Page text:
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Optician has referred me to specialist as result of a field test. I have NO elevated eye pressure. I am almost 80 yrs old.


An optitcian is a dispenser of eyeglasses. Did your field test indicate that you lack vision in part of your visual field? Are you questioning the referral to an ophthalmologist?
My husband was 86 and had lost almost all of the vision in his left eye and most of it in the right one before the optometrist, who checked him for glasses on a regular basis, told him to go to an ophthalmologist. My husband thought he needed cataracts removed. The pressure in his eyes was almost twice what it should have been. Thanks to the ophthalmologist's skill, the pressure was brought down to normal and a long, intricate surgical procedure saved the vision that my husband still had. I think regular checkups with an ophthalmologist are as important as the ones with your primary doctor. I am not sure what your question is.
I just have to share the good news and encourage everyone to have your eyes checked by an ophthalmologist! As I said above, my husband was going blind from Glaucoma and thought it was just cataracts. He had a checkup with his doctor today. The doctor said with the surgery on his left eye and the eye drops in the right one, there has been no further deterioration since March 2014! He said to return for another checkup in 9 months, and the cataract on the right eye will be ready to remove. Anyone who has had a cataract removed knows what a difference it makes; so, if we can keep his other problems under control, he should be able to see even better in 9 months. Needless to say, the doctor, my husband, and I were very pleased today!
Loss of visual field can have many causes, not necessarily glaucoma. A good optician can see puckers, holes, mini strokes etc on the retinal area. Talk over the results of both tests with your primary MD.
Please find an opthalmologist who specializes in glaucoma for a full evaluation. Caught early, glaucoma can be controlled through a variety of methods -- drops, laser surgery, and other types of surgery. Not every opthalmologist is highly skilled in the treatment of glaucoma.
Oh, pamstegma and Hedgie, I probably did make it sound as if an ophthalmologist were the only answer to finding Glaucoma. A primary physician or any medical doctor can tell many things by looking in our eyes. In my stubborn husband's case, though, he had an aversion to going to doctors. So, he hadn't been to one in over 20 years! When he started to need new glasses, the optometrist saw him twice. Both times he mentioned cataracts only. I checked around and found the best ophlamologist, who specialized in cataracts. He was the one who discovered the Glaucoma and did the surgery that saved what little vision my husband had left. I guess I should have encouraged everyone to have a primary doctor and see him regularly.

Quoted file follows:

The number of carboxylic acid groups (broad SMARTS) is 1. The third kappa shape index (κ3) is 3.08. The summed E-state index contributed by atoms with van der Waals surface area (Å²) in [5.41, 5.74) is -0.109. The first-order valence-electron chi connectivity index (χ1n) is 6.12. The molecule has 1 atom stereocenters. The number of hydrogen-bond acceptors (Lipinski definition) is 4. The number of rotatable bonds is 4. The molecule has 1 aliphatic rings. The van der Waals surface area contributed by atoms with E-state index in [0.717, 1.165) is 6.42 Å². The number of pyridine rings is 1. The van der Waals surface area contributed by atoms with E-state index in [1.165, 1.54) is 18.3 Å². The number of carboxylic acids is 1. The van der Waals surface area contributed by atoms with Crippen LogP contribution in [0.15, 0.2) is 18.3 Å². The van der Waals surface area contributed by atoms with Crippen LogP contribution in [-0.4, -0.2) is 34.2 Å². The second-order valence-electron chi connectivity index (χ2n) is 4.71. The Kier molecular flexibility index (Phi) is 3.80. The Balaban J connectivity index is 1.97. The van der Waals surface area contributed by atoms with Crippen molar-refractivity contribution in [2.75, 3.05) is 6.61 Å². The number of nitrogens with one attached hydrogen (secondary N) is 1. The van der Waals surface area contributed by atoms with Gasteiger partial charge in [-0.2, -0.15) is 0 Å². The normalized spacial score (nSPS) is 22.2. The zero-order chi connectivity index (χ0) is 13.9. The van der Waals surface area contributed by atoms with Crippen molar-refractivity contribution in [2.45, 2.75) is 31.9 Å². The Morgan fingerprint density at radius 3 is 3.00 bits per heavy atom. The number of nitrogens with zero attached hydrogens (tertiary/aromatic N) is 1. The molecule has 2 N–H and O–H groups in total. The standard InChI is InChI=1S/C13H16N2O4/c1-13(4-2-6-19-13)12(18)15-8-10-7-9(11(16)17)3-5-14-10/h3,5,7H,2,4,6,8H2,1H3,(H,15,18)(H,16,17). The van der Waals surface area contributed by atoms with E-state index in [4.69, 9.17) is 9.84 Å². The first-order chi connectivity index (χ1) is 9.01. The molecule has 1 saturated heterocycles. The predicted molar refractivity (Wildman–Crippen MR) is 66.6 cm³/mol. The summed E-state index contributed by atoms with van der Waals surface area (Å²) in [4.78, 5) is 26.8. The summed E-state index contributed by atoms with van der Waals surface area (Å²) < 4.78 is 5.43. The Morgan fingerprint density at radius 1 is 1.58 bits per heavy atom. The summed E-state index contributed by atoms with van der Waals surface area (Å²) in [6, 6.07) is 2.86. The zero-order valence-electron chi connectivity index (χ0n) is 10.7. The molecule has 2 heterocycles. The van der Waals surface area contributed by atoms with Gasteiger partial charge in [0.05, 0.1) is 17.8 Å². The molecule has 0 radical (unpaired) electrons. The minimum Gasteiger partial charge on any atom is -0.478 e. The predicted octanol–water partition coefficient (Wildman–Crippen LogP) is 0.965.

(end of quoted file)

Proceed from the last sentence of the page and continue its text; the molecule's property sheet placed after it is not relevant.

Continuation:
That move probably saved hubby's life. The ophthalmologist wouldn't do surgery without a primary doctor. The primary doctor (that we had to get established with because of the eye) and the antithisiologist (sp?) discovered hubby's a-fib, which caused a referral to a cardiologist. Hubby casually mentioned occasional incontinence to the primary doctor, who referred him to a urologist. The urologist discovered a severe UTI, and tests showed benign bladder cancer. We were grateful it was restricted to the bladder, but the doctor said it was the aggressive and fast-growing kind. He goes every three weeks to have the bladder cleaned and scraped as a precaucation, and some medication is applied to retard further growth. In February, two of the tumors that were removed were malignant. At his age, he and the doctor agreed that removal of the bladder was not an option. So, he is going to continue the three-month checkup and procedure.

So, you see why in stubborn hubby's case, the initial step to saving his life was his first trip to the opthamologist. If he had been seeing a doctor regularly, who knows? He might have saved a lot of vision he lost and caught all of the other problems before they became critical? When all of this happened and was caught just in time, I really thought I was losing him.

Thank you for adding to my post. I guess my enthusiasm about the good news about the Glaucoma from the doctor's appointment was all that was on my mind.
Glaucoma01, whether you have glaucoma or not, as we age it is much better to use ophthalmologist for all of your eye needs. The ophthalmologist can test you for all types of eye issues, and recommend a variety of ways for corrections.

Here is information about Medicare and eye exams.
Oh, I just found this article about Glaucoma here on Aging Care... scroll down to the end of the article about getting Glaucoma without having elevated eye pressure.

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